Tuesday, January 06, 2015

Book Note

I believe that some of you might enjoy Marilyn Johnson's new book, Lives in Ruins: Archaeologists and the Seductive Lure of Human Rubble. It's a book written by an objective outsider looking in at archaeologists, their interests, motivations, and careers. Johnson has written two previous books on other "odd" professions, This Book is Overdue! about librarians and The Dead Beat about obituary writers.

I think she does a good job catching onto why us archaeologists are attracted to the field, how we do our work,  and also does a good job describing a number of the quirks in the culture of archaeologists (she can't get over that we are so fond of beer!). However, I think she paints an unnecessarily dire picture of the economic and career prospects of archaeologists. Most of us working in North America can make a reasonable living working as consultants in cultural resource management. Johnson talks some about CRM archaeology, but chose to focus on academia and government agencies, where jobs are few and far between and what I like to call "monastic" archaeologists. By that term, I mean those in the field (and there are a number of them) who become so completely captivated by a research area or topic, that they are willing to work on it for free and in fact, are willing to sacrifice other viable career alternatives in the field to do so. It's as though they have taken vows of poverty.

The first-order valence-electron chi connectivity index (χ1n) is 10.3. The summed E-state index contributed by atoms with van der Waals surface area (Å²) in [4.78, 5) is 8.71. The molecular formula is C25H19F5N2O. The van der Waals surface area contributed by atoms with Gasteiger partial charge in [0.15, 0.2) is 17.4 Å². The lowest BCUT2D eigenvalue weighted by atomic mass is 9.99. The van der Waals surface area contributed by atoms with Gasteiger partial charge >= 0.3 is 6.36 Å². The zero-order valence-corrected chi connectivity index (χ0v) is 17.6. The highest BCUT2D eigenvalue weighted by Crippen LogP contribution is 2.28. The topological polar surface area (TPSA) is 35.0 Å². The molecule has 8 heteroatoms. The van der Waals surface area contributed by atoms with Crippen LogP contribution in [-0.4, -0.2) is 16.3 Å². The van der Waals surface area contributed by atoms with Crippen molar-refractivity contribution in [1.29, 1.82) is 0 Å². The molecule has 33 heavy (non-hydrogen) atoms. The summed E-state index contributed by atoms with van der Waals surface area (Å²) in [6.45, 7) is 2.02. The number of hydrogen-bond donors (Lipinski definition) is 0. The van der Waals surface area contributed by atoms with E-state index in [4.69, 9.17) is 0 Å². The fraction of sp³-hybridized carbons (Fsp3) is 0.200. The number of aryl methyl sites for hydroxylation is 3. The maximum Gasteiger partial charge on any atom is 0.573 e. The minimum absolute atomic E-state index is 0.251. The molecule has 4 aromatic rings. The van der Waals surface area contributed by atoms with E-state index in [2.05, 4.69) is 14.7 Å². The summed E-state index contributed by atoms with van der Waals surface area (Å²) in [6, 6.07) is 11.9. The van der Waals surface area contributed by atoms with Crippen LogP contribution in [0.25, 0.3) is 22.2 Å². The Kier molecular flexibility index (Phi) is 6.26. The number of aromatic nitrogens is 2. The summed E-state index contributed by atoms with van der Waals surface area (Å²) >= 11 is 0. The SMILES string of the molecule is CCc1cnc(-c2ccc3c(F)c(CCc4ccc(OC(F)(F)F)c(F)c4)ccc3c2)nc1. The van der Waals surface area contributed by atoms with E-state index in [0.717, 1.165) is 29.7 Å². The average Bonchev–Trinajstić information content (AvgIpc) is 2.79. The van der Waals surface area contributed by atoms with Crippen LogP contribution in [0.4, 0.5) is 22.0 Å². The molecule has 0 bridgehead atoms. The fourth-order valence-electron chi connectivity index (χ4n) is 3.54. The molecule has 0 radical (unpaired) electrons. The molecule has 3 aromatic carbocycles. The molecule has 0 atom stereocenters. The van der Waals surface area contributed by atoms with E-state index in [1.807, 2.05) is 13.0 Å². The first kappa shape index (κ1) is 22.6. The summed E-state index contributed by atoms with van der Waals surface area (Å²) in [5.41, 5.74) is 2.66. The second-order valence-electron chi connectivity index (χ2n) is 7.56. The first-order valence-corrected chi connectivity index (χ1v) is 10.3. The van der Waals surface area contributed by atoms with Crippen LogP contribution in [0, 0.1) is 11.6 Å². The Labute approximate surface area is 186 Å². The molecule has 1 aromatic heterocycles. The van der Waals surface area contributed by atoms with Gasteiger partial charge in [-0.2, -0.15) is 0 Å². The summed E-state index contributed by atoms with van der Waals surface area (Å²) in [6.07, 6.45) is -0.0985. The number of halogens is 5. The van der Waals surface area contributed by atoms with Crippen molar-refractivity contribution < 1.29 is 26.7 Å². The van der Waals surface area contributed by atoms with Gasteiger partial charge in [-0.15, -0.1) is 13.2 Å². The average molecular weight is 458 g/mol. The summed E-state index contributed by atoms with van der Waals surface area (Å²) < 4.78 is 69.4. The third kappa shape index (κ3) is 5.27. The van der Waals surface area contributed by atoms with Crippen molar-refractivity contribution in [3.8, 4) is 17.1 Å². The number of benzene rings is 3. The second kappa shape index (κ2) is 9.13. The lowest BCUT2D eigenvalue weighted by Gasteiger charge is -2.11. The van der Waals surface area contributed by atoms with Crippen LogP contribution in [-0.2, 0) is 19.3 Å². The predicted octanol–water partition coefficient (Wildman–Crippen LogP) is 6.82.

The book isn't nearly as well-publicized as it should be - I only found out about it in an ad for a book-signing she did here at The Tattered Cover, that I unfortunately had to miss because of a schedule conflict. I also found it interesting that she only talked with one archaeologist that I know personally. We are a fairly small field where most everybody is only a degree or two of separation apart, but we are somewhat geographically divided. Johnson is based in New York, and most of her contacts were in that region.

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